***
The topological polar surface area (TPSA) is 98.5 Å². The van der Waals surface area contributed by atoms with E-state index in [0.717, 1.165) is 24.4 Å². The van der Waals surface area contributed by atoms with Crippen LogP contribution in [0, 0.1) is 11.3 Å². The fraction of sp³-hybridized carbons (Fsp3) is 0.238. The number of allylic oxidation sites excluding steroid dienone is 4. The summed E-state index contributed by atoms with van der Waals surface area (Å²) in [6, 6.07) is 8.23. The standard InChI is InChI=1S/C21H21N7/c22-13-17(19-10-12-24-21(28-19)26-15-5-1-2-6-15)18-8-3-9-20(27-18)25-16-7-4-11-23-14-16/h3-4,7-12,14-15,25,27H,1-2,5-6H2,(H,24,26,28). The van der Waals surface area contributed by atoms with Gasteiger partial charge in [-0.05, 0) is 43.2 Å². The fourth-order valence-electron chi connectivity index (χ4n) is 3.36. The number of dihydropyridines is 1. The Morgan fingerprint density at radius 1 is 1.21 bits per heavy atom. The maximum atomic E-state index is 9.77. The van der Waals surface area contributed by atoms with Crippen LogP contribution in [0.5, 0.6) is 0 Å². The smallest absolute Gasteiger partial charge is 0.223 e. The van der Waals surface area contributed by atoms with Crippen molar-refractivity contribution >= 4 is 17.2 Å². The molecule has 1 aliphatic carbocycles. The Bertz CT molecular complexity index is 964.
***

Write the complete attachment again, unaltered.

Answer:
The topological polar surface area (TPSA) is 98.5 Å². The van der Waals surface area contributed by atoms with E-state index in [0.717, 1.165) is 24.4 Å². The van der Waals surface area contributed by atoms with Crippen LogP contribution in [0, 0.1) is 11.3 Å². The fraction of sp³-hybridized carbons (Fsp3) is 0.238. The number of allylic oxidation sites excluding steroid dienone is 4. The summed E-state index contributed by atoms with van der Waals surface area (Å²) in [6, 6.07) is 8.23. The standard InChI is InChI=1S/C21H21N7/c22-13-17(19-10-12-24-21(28-19)26-15-5-1-2-6-15)18-8-3-9-20(27-18)25-16-7-4-11-23-14-16/h3-4,7-12,14-15,25,27H,1-2,5-6H2,(H,24,26,28). The van der Waals surface area contributed by atoms with Gasteiger partial charge in [-0.05, 0) is 43.2 Å². The fourth-order valence-electron chi connectivity index (χ4n) is 3.36. The number of dihydropyridines is 1. The Morgan fingerprint density at radius 1 is 1.21 bits per heavy atom. The maximum atomic E-state index is 9.77. The van der Waals surface area contributed by atoms with Crippen LogP contribution in [0.5, 0.6) is 0 Å². The smallest absolute Gasteiger partial charge is 0.223 e. The van der Waals surface area contributed by atoms with Crippen molar-refractivity contribution >= 4 is 17.2 Å². The molecule has 1 aliphatic carbocycles. The Bertz CT molecular complexity index is 964.